J.C. Penney (NYSE:JCP) is completing its first transition year (out of 4) from a promotional department store to a specialty department store. The strategy outlined by the CEO, Ron Johnson, consists of reorganizing the department store into separate curated stores, shops and boutiques containing merchandise from well-known premium brands like MarthaHome, IZOD and Levi's, supported by a fair and square pricing strategy. The new strategy allowed the company to attract a number of premium brands that otherwise would not be willing to sell in J.C. Penney. The advantage for these brands is obvious. They can control the selling environment in their "own shop," get a national presence overnight and do it against a cost much lower than establishing their own separate stores (think about capital investment, employee training, advertisement). J.C. Penney's strength is its low cost of retail space. The company owns 49% of the 111.1 million square feet and leases the remaining against an average of $4 a square foot. This is a competitive advantage with the average specialty retail space being around $40 per square foot. In essence, Ron Johnson and team are making a bet they can expand their existing model with the Sephora store-within-a-store concept to other national brands. The Sephora stores (in J.C. Penney) generate around $600 sales per square foot compared with $134 for the rest. The potential for increased sales and profitability is huge if the company makes this transformation successfully.
The last two weeks provided me with the opportunity and time to go through the third quarter 10-Q and investor presentation to get an update on how the transformation is progressing. The new J.C. Penney will need to find its customer base and place in the market. Sales for the first three quarters of 2012 were down significantly: Q1 20.1%, Q2 22.6% and Q3 was 26.6% (versus 2011). Traffic for these quarters was down 11% in Q1, 12% in Q2, and 12%. The impact of moving away from a promotional model based on coupons, ads and events is pretty consistent during this first transformation year. I expect Q4 to come in with similar results.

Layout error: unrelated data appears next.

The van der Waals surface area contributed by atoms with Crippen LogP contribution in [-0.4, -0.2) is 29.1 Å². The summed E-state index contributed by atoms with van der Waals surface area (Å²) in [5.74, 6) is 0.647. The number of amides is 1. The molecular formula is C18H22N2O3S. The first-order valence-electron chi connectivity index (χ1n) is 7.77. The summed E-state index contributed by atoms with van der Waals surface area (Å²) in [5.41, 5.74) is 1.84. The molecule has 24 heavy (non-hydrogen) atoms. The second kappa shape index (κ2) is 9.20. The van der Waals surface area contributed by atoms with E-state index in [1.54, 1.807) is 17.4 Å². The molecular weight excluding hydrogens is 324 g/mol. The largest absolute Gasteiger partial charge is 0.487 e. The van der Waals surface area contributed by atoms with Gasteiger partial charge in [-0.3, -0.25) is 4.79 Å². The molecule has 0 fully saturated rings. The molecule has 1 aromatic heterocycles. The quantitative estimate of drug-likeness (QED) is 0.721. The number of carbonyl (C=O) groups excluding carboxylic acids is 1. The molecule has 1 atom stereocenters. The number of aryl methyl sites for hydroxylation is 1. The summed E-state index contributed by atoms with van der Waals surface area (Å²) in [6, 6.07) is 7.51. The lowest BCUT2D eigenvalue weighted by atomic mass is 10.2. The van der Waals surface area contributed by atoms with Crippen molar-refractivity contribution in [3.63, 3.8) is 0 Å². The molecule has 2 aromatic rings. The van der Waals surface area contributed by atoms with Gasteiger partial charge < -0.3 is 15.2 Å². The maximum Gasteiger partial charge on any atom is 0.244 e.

J.C. Penney is targeting gross margins above 40%. In Q3 it achieved a margin of 32.5% down from 37.4% the same period last year. The margin decline was mainly due to the clearance mix impact and markdown/reserves. There are two positives that make the outlook for 2013 promising. The company expects that the clearance and markdown of inventory not fitting the new strategy is almost completed. The second positive is that the margins on everyday selling items in Q3 increased with 360 basis points to 51.7%. With obsolete inventory being cleaned-out it comes down to execution in achieving the right balance between clearance (15%) and everyday items (85%). In that scenario gross margins above 40% can be achieved easily.
On the expense side the actions are on track. The company is getting the cost structure in line by reducing SG&A with almost $1 billion. In 2011 the SG&A cost was $5.1 billion and the outlook for 2013 is $4.2 billion, a $900 million reduction. This reduction alone translates to operating earnings of $4 per share. Inventory control is the other positive. Inventory value is down by $1 billion (23%). These items are in management's direct control. I consider it very positive the company is executing as promised.